Founded in 1989 as a spin-off of ACHEMA to cater to the needs of China’s then developing industry, AchemAsia has since grown into a platform where the latest...

Im Focus: First real-time test of Li-Fi utilization for the industrial Internet of Things

The BMBF-funded OWICELLS project was successfully completed with a final presentation at the BMW plant in Munich. The presentation demonstrated a Li-Fi communication with a mobile robot, while the robot carried out usual production processes (welding, moving and testing parts) in a 5x5m² production cell. The robust, optical wireless transmission is based on spatial diversity; in other words, data is sent and received simultaneously by several LEDs and several photodiodes. The system can transmit data at more than 100 Mbit/s and five milliseconds latency.

Modern production technologies in the automobile industry must become more flexible in order to fulfil individual customer requirements.

Im Focus: Sharp images with flexible fibers

An international team of scientists has discovered a new way to transfer image information through multimodal fibers with almost no distortion - even if the fiber is bent. The results of the study, to which scientist from the Leibniz-Institute of Photonic Technology Jena (Leibniz IPHT) contributed, were published on 6thJune in the highly-cited journal Physical Review Letters.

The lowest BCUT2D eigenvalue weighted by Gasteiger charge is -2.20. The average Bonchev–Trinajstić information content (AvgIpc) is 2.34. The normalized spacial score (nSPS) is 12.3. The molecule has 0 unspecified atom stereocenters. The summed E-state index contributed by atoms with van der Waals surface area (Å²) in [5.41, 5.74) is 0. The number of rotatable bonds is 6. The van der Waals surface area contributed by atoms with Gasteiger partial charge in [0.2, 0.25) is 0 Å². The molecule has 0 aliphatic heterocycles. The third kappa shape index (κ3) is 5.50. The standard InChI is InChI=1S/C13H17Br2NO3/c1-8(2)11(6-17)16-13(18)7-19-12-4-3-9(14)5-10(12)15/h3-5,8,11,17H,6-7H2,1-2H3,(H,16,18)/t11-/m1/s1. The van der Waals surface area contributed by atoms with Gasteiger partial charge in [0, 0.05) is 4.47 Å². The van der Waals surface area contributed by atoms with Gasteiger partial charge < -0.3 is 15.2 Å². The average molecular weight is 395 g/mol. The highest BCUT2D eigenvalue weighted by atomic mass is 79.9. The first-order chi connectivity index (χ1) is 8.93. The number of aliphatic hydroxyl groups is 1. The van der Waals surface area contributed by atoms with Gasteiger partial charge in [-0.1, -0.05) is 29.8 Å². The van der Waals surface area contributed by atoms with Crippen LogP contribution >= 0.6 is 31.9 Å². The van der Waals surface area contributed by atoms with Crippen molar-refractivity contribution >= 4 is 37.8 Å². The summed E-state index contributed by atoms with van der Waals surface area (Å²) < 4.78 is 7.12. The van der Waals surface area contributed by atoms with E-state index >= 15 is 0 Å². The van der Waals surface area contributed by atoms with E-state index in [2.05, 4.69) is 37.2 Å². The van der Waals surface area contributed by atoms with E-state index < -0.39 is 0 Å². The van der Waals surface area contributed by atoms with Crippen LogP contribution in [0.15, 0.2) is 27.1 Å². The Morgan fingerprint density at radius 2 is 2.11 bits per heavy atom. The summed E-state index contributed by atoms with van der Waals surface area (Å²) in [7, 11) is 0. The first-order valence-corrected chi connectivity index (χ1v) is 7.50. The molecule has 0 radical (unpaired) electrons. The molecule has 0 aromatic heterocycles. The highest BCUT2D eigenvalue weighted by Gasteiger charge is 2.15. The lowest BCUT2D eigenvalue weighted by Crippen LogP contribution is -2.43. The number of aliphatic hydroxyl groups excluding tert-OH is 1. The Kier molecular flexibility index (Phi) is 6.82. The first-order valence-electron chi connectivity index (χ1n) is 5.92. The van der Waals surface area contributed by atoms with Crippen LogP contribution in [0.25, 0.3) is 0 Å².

Endoscopes allow doctors to see into a patient’s body like through a keyhole. Typically, the images are transmitted via a bundle of several hundreds of optical...

Im Focus: Photoexcited graphene puzzle solved

A boost for graphene-based light detectors

Light detection and control lies at the heart of many modern device applications, such as smartphone cameras. Using graphene as a light-sensitive material for...

All Focus news of the innovation-report >>>

Anzeige

Anzeige

VideoLinks
Industry & Economy
Event News

Munich conference on asteroid detection, tracking and defense

13.06.2018 | Event News

2nd International Baltic Earth Conference in Denmark: “The Baltic Sea region in Transition”

08.06.2018 | Event News

ISEKI_Food 2018: Conference with Holistic View of Food Production

05.06.2018 | Event News

 
Latest News

Carbon nanotube optics provide optical-based quantum cryptography and quantum computing

19.06.2018 | Physics and Astronomy

How to track and trace a protein: Nanosensors monitor intracellular deliveries

19.06.2018 | Life Sciences

New material for splitting water

19.06.2018 | Physics and Astronomy

VideoLinks
Science & Research
Overview of more VideoLinks >>>